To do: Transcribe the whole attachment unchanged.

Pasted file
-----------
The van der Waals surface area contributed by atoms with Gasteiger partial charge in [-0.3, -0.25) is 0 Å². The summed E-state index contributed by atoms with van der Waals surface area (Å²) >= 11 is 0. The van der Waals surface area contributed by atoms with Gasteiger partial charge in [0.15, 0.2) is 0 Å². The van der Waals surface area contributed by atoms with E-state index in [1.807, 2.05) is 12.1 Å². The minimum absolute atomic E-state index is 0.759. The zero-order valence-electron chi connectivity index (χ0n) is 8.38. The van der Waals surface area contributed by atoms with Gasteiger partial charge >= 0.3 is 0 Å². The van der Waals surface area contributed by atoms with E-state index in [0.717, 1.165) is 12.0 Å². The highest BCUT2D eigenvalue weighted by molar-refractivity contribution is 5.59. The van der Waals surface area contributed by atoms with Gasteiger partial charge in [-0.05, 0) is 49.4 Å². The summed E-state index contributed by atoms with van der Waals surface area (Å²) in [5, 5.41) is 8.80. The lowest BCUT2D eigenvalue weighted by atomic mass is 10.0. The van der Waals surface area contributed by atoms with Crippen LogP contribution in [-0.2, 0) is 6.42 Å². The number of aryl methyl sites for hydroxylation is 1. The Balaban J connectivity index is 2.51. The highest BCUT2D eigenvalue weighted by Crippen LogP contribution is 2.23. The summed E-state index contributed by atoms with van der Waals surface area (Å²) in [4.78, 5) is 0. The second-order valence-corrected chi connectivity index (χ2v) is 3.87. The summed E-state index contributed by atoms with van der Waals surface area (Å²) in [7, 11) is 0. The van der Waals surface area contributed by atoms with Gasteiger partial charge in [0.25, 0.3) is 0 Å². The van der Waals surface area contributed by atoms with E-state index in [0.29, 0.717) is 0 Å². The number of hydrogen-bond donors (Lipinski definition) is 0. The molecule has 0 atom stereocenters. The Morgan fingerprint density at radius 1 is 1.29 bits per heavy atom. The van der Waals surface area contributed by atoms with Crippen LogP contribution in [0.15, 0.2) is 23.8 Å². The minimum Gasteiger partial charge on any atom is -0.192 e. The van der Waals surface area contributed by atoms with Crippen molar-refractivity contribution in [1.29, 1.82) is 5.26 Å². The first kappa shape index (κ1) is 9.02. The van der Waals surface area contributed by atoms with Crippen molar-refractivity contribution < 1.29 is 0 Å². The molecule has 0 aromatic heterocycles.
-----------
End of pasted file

The van der Waals surface area contributed by atoms with Gasteiger partial charge in [-0.3, -0.25) is 0 Å². The summed E-state index contributed by atoms with van der Waals surface area (Å²) >= 11 is 0. The van der Waals surface area contributed by atoms with Gasteiger partial charge in [0.15, 0.2) is 0 Å². The van der Waals surface area contributed by atoms with E-state index in [1.807, 2.05) is 12.1 Å². The minimum absolute atomic E-state index is 0.759. The zero-order valence-electron chi connectivity index (χ0n) is 8.38. The van der Waals surface area contributed by atoms with Gasteiger partial charge >= 0.3 is 0 Å². The van der Waals surface area contributed by atoms with E-state index in [0.717, 1.165) is 12.0 Å². The highest BCUT2D eigenvalue weighted by molar-refractivity contribution is 5.59. The van der Waals surface area contributed by atoms with Gasteiger partial charge in [-0.05, 0) is 49.4 Å². The summed E-state index contributed by atoms with van der Waals surface area (Å²) in [5, 5.41) is 8.80. The lowest BCUT2D eigenvalue weighted by atomic mass is 10.0. The van der Waals surface area contributed by atoms with Crippen LogP contribution in [-0.2, 0) is 6.42 Å². The number of aryl methyl sites for hydroxylation is 1. The Balaban J connectivity index is 2.51. The highest BCUT2D eigenvalue weighted by Crippen LogP contribution is 2.23. The summed E-state index contributed by atoms with van der Waals surface area (Å²) in [4.78, 5) is 0. The second-order valence-corrected chi connectivity index (χ2v) is 3.87. The summed E-state index contributed by atoms with van der Waals surface area (Å²) in [7, 11) is 0. The van der Waals surface area contributed by atoms with Gasteiger partial charge in [0.25, 0.3) is 0 Å². The van der Waals surface area contributed by atoms with E-state index in [0.29, 0.717) is 0 Å². The number of hydrogen-bond donors (Lipinski definition) is 0. The molecule has 0 atom stereocenters. The Morgan fingerprint density at radius 1 is 1.29 bits per heavy atom. The van der Waals surface area contributed by atoms with Crippen LogP contribution in [0.15, 0.2) is 23.8 Å². The minimum Gasteiger partial charge on any atom is -0.192 e. The van der Waals surface area contributed by atoms with Crippen molar-refractivity contribution in [1.29, 1.82) is 5.26 Å². The first kappa shape index (κ1) is 9.02. The van der Waals surface area contributed by atoms with Crippen molar-refractivity contribution < 1.29 is 0 Å². The molecule has 0 aromatic heterocycles.